It’s silly to bring up New York: he was a young player just trying to break into the league. He had previously been a good offensive player and had to make major adjustments to his game to stick in the NHL. As for Dallas, saying he only played 84 games with them over three seasons is misleading, considering he was traded to Columbus in that third season, playing 56 games with the Blue Jackets that year.

          I honestly think that Malhotra is one of the best defensive forwards in the NHL. He’s had a tough time this season after a delayed start to training after his eye surgeries, but his game is coming around. He’s actually starting in the defensive zone more often than he did last season, turning the fourth line into the Canucks’ checking line and allowing the team to comfortably ice three scoring lines. Malhotra’s defensive ability is essential to the Canucks’ success.

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          • Nick
            January 5, 2012

            Hope you’re right about Manny getting things turned around. He’s a good guy.

            Still, it’s fair to say that he was not a top 10 defensive player while in Columbus. There were 80+ guys who got Selke votes each season during those years, and some had VERY low point totals and not much of an offensive game. You’d think if Manny was such a stellar defender, he’d receive at least a single vote.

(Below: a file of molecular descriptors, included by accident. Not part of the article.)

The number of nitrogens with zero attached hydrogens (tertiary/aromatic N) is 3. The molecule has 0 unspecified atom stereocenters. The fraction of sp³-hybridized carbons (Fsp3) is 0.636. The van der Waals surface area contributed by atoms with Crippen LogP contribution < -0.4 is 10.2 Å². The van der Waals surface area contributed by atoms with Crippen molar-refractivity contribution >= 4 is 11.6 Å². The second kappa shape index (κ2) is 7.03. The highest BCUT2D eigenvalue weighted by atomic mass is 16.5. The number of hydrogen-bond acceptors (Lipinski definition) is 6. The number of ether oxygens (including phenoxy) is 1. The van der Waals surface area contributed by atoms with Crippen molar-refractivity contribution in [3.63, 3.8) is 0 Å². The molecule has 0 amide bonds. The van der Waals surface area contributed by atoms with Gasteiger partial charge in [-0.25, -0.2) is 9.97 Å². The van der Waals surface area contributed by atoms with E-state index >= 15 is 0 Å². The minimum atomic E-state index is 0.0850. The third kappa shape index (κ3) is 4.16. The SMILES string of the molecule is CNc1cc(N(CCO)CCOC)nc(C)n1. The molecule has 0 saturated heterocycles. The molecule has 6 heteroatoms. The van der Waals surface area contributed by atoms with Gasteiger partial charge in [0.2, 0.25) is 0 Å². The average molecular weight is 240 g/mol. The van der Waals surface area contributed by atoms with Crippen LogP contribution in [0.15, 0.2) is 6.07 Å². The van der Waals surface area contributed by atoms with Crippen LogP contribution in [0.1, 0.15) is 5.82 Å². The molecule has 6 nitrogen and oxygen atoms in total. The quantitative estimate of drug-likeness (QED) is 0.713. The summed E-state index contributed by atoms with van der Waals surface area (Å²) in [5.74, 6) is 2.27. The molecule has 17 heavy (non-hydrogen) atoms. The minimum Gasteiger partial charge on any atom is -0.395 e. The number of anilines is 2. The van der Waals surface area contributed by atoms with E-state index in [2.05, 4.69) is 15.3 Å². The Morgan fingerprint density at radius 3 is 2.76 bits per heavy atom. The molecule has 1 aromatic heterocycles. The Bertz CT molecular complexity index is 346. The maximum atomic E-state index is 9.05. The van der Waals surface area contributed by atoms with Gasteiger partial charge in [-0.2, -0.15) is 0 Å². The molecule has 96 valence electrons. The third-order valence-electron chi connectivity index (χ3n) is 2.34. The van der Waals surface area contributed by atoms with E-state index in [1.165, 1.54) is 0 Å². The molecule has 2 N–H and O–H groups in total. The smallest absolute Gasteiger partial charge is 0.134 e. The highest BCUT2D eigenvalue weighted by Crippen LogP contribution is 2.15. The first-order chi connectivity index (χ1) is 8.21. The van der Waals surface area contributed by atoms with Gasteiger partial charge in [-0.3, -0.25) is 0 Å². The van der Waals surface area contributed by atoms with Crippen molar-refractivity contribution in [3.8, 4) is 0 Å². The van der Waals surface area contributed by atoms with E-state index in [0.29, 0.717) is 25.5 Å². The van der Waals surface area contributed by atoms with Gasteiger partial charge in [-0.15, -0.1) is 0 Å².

The defensive side of his game didn’t really blossom until 3 seasons ago in San Jose. Hope it continues.

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            • Daniel Wagner
              January 5, 2012

              I think part of the problem was that he was playing in Columbus. No one pays attention to anybody in Columbus.

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        • shoes
          January 5, 2012

          Well, first of all it was defensive centreman not player…..and that has more to do with winning the draw than the Selke trophy. Manny doesn’t score enough to get serious Selke consideration. The blog was talking about Manny teaching Hodgson the quick draw and clear the zone….that is a specialized defensive skill that will get you no trophy ever, except hopefully a team one. Much like a good shot blocker.

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  11. Josh Peters
    January 5, 2012